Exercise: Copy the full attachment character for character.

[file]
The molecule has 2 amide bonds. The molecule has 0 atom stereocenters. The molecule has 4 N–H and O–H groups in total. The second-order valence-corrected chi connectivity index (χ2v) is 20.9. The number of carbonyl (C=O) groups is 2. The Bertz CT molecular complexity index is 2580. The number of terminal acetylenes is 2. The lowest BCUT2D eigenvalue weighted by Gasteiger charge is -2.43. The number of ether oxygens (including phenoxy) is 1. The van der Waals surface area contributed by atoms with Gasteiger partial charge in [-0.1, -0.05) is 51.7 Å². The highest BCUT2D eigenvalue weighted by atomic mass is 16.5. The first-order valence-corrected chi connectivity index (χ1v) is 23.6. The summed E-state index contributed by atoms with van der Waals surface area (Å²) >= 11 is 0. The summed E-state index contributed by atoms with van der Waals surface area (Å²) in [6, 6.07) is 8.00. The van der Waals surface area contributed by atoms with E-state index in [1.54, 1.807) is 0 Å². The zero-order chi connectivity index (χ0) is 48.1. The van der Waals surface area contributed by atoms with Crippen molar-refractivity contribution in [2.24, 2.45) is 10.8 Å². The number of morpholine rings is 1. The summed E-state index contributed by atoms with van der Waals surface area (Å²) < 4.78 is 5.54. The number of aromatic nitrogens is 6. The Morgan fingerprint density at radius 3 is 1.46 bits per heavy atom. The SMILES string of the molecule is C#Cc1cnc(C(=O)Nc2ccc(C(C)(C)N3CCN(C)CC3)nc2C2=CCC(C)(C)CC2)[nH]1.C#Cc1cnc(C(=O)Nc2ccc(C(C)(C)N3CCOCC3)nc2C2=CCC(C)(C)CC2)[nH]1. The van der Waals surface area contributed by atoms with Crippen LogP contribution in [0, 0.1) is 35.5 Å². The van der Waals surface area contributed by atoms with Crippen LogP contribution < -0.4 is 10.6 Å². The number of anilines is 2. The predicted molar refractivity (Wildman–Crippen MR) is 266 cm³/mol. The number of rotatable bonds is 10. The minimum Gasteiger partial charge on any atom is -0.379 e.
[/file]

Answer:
The molecule has 2 amide bonds. The molecule has 0 atom stereocenters. The molecule has 4 N–H and O–H groups in total. The second-order valence-corrected chi connectivity index (χ2v) is 20.9. The number of carbonyl (C=O) groups is 2. The Bertz CT molecular complexity index is 2580. The number of terminal acetylenes is 2. The lowest BCUT2D eigenvalue weighted by Gasteiger charge is -2.43. The number of ether oxygens (including phenoxy) is 1. The van der Waals surface area contributed by atoms with Gasteiger partial charge in [-0.1, -0.05) is 51.7 Å². The highest BCUT2D eigenvalue weighted by atomic mass is 16.5. The first-order valence-corrected chi connectivity index (χ1v) is 23.6. The summed E-state index contributed by atoms with van der Waals surface area (Å²) >= 11 is 0. The summed E-state index contributed by atoms with van der Waals surface area (Å²) in [6, 6.07) is 8.00. The van der Waals surface area contributed by atoms with E-state index in [1.54, 1.807) is 0 Å². The zero-order chi connectivity index (χ0) is 48.1. The van der Waals surface area contributed by atoms with Crippen molar-refractivity contribution in [2.24, 2.45) is 10.8 Å². The number of morpholine rings is 1. The summed E-state index contributed by atoms with van der Waals surface area (Å²) < 4.78 is 5.54. The number of aromatic nitrogens is 6. The Morgan fingerprint density at radius 3 is 1.46 bits per heavy atom. The SMILES string of the molecule is C#Cc1cnc(C(=O)Nc2ccc(C(C)(C)N3CCN(C)CC3)nc2C2=CCC(C)(C)CC2)[nH]1.C#Cc1cnc(C(=O)Nc2ccc(C(C)(C)N3CCOCC3)nc2C2=CCC(C)(C)CC2)[nH]1. The van der Waals surface area contributed by atoms with Crippen LogP contribution in [0, 0.1) is 35.5 Å². The van der Waals surface area contributed by atoms with Crippen LogP contribution < -0.4 is 10.6 Å². The number of anilines is 2. The predicted molar refractivity (Wildman–Crippen MR) is 266 cm³/mol. The number of rotatable bonds is 10. The minimum Gasteiger partial charge on any atom is -0.379 e.